There’s a million a things going on in my mind. The bad thing is there’s no one to talk to; the good thing is I have the four walls of my room to listen.
While waiting for my turn, the barber handed me something to read. The pictures of women in full un-clothed glory didn’t pique my interest as much as an article on homosexuality in sheeps did. So much has been said about homosexuality as a matter of genetics as opposed to something acquired, so this certainly got me reading.
What completely (a)roused my interest, however, was the purported economic repercussions of homosexuality. Ewe! Farmers in the Oregon State were concerned about lost revenues because rams were ramming other rams instead of ewes. Now scientists at the Oregon State University have jumped into the jute sack and have begun, the article reports, rearranging the chromosomes to reverse homosexuality in sheeps. Not to be left out in the cloud of farmers’ dust, gay activists had expressed opposition because this chromosome reversal might be used to breed out gays. Double ewe!
I think gays – the humans, not the sheeps – are missing the real issue here. That gays are bred out should be the least of their concerns; the impact on fashion should. Imagine what the absence of gay pillars of fashion would do to the fall and winter line. Disaster, I tell you, disaster.
My date, of course, was a very much married woman, a very close friend who had nothing to do on a not-so-wintry 50-degree Saturday afternoon. This isn’t so much a review as a joke from a woman who was seated three rows down the orchestra and literally had a birds’ eye view.
Her: Guys look ugly in tights! They should invent some paddings to cover their parts.
Me: A tutu?
What I meant to say really was: And deny a select audience their money’s worth?
By god, one dancer had such an impressive imprint you couldn’t resist but look, and comment. Not that I would have blurted the same unsavory words because there was nothing ugly about that man in thights at all. I had to summon enough willpower to get my head off of that fine specie of a head — I mean man. I wish I had worn pleated chinos instead of the flat-front tailored slacks I had on. Not that I have pleated pants, because, really, who wears them?
Her: The women don’t have boobs!
Me: If Pamela Anderson was Princess Aurora all men in the audience would be at attention. Oh, the queue to the bathroom during intermission would be horrible.
Damn that dancer!
Her: The prince is ugly!
Kinky hair, the texture of wire brush, and not so bubble-y butt. I dunno! Everything about this Prince Florimund wasn’t princely. Damn! That dancer with a proud scepter would have assed, er, aced the part.
6th March 2007. “The heat is on” broadway.com bannered Lea Salonga’s return to the Great White Way. Ironically, the weather wasn’t as enthusiastic. The bone-chilling temperatures, however, didn’t dampen the theater-going public’s interest, and judging by the multitude that packed the waiting area of the Broadhurst Theater, and the sign saying “Tonight’s show and the next three weeks sold out.,” broadway.com was on the right musical track after all.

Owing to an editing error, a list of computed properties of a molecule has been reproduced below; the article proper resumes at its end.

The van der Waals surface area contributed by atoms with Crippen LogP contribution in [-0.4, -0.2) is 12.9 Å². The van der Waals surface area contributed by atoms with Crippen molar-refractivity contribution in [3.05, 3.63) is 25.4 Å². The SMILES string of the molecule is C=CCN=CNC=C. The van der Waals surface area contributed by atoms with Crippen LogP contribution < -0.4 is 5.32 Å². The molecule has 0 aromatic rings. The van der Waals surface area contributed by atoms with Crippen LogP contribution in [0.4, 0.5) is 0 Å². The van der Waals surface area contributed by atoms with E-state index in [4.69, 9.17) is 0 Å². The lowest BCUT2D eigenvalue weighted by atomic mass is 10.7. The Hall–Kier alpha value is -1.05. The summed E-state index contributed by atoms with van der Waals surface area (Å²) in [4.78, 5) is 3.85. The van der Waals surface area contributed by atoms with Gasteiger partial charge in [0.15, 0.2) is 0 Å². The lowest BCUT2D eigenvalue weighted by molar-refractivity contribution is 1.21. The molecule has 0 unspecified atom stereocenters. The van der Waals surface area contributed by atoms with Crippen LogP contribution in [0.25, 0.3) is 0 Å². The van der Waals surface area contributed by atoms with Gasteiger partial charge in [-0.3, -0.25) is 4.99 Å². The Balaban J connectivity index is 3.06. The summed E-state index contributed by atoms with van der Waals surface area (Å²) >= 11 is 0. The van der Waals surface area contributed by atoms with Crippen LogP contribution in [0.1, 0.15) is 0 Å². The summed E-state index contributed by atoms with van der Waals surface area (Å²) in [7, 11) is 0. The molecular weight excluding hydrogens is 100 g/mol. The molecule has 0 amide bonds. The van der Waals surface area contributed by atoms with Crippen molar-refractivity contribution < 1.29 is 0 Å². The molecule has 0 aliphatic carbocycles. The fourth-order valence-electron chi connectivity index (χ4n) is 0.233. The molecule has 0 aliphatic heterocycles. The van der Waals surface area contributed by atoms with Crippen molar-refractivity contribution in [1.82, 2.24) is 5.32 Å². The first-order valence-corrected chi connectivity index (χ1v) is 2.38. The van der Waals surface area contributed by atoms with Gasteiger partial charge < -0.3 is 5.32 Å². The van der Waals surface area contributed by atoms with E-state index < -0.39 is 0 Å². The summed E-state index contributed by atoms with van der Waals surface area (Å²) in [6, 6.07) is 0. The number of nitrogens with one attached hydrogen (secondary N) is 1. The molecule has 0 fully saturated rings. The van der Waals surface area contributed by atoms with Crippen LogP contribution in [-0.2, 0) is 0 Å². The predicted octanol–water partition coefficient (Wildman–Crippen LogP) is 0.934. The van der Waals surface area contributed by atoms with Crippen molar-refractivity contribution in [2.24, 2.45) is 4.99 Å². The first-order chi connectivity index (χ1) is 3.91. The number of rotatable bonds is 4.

The Broadhurst is a much smaller theater compared to the Imperial where the original Broadway production of Les Miserables completed its run in 2003. As such, minor changes had to be implemented, as evidenced by a smaller barricade, and a trimmed down cast, too. If you had seen the original production, a smaller cast wasn’t such a bad decision after all, because, really, Les Miserables could be a very noisy musical.
The original production ended barely three years ago, and a revival at this time is premature. This prematureness was very much evident in the cast assembled for the show. Alexander Gemignani, Norman Lewis and Adam Jacobs did justice to their respective roles as Jean Valjean, Javert and Marius. Gemignani, however, fell short of the vocal demands of Bring Him Home.
Interestingly, the women, well, except for one, didn’t measure up to the vocal prowess of the men. Eli Ewoldt’s voice was tremulous you’d think you were watching Belle in Beauty and the Beast instead of Cosette. She was fidgety and had a peculiar mannerism of standing on her toes when singing high notes which incidentally she could barely reach and sustain. Celia Keenan-Bolger offered a fresh twist to the role of Eponine. Her interpretation of On My Own, however, lacked the intense emotion that this critically-acclaimed actress infused into the song. Of course, so much had been said how Daphne Rubin-Vega spelled the doom of Fantine, and there’s no sense in resurrecting the dead.
What Daphne killed, Lea Salonga revived. When she took to the stage, the audience welcomed her enthusiastically; and when she segued into the first note of I Dreamed a Dream, they listened and were drawn into the life of a woman who was robbed of her dignity, of her child and of her life. Lea’s heartbreaking interpretation showcased the myriad emotions in the song. How she effortlessly transitions to a higher note and still mantains control of the nuances of the lyrics is nothing short of amazing.
In an interview, Lea confided that a friend advised her to read Fantine section of the book before tackling the role. For having raised the musical bar, other actresses, and actors for that matter, would do well to watch Lea tackle the role.